April 19, 2000
Glitzy Fashion Hot, Says Study
Gap is out, Gucci is in because consumers are "pimpin' out" dressing to excess says the Zandl Group, a New York City trend research firm.
Consumers are bored with the basics and are aping entertainers such as rapper Lil' Kim and designers favored by the entertainment industry such as Donatella Versace. That means over-the-top looks including loads of diamonds, yellow gold and platinum jewelry, fake fur trim on everything from jeans to car seats and faux animal and reptile skin on shoes, jewelry and apparel.
Several trends are fueling this extravagance, says Zandl.
- Household net worth has doubled since 1993. People are feeling rich and they want to look that way. Jewelry sales increased 50% in the '90s to $15.4 billion in 1998. Diamonds, gold, leather, crocodile and designer logos or reasonable facsimiles are back.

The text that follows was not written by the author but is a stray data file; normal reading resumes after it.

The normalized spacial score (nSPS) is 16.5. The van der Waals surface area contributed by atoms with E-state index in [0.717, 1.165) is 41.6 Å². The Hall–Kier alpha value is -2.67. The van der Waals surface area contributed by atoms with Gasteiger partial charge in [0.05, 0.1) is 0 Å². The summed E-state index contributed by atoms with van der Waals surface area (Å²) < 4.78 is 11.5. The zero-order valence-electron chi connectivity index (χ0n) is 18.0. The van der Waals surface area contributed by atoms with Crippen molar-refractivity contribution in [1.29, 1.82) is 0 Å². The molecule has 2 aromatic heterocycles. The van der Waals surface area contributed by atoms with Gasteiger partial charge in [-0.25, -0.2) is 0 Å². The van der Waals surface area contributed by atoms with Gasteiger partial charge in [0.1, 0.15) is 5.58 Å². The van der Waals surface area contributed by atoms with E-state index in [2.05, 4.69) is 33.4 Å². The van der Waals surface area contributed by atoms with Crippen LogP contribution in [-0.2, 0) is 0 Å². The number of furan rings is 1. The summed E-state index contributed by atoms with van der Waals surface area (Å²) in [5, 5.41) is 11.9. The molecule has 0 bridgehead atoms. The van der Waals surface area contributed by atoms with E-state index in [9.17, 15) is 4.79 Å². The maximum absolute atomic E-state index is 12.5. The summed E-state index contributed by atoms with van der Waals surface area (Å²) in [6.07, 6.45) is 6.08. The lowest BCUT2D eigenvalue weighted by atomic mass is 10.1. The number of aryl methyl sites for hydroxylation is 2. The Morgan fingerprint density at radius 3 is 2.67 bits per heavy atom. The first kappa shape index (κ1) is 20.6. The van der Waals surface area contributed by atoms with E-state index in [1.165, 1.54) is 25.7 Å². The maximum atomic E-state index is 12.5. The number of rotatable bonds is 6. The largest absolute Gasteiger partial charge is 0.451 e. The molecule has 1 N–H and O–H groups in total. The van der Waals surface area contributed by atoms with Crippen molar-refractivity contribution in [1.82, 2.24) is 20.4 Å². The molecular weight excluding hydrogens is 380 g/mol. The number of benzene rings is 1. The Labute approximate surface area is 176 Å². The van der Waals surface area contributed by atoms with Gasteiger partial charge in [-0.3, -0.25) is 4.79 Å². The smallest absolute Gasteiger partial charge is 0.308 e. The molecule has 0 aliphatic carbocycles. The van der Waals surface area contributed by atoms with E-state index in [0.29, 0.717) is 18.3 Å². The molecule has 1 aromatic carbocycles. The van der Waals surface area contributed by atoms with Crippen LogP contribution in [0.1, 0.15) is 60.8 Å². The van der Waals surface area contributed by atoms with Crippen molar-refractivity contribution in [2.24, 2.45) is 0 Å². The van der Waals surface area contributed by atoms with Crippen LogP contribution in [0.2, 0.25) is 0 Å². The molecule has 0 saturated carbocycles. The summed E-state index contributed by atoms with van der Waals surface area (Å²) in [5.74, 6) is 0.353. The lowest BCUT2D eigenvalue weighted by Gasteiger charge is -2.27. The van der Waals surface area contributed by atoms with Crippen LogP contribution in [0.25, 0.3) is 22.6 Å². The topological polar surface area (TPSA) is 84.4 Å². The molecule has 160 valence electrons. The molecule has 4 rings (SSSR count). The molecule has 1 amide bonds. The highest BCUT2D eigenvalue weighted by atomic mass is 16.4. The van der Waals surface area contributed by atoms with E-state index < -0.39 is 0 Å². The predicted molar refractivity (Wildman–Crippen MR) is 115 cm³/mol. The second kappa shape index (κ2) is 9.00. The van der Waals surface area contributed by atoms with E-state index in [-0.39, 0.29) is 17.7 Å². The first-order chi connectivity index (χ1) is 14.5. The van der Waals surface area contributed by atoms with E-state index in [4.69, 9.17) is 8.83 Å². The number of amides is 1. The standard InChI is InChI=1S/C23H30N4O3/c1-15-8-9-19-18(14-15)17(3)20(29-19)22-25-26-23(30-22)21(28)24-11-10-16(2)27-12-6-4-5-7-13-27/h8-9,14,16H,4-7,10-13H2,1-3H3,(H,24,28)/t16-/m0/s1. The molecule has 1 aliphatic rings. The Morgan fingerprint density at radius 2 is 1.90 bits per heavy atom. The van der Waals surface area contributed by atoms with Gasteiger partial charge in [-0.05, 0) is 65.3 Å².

- People are tired of suppressing sexuality and gender differences. Over the past five years, Victoria's Secret sales have increased nearly 50% to $2.6 billion in 1998. Today, sexy, revealing, gender-specific clothes have migrated to the surface.
- Nostalgia for the '80s. In a post-modern reinterpretation of recent pop culture, we are starting to "rediscover" this maligned decade. TV shows such as VH1's "Behind The Music" often profile '80s performers such as Madonna and Guns 'N Roses, consumers are "reinterpreting" gold chains, fishnet stockings and logo-intensive brands such as Louis Vuitton and Gucci.
The Zandl Group provides trend analysis and marketing direction for businesses and advertising agencies that need to reach young consumers.
- by Mark E. Dixon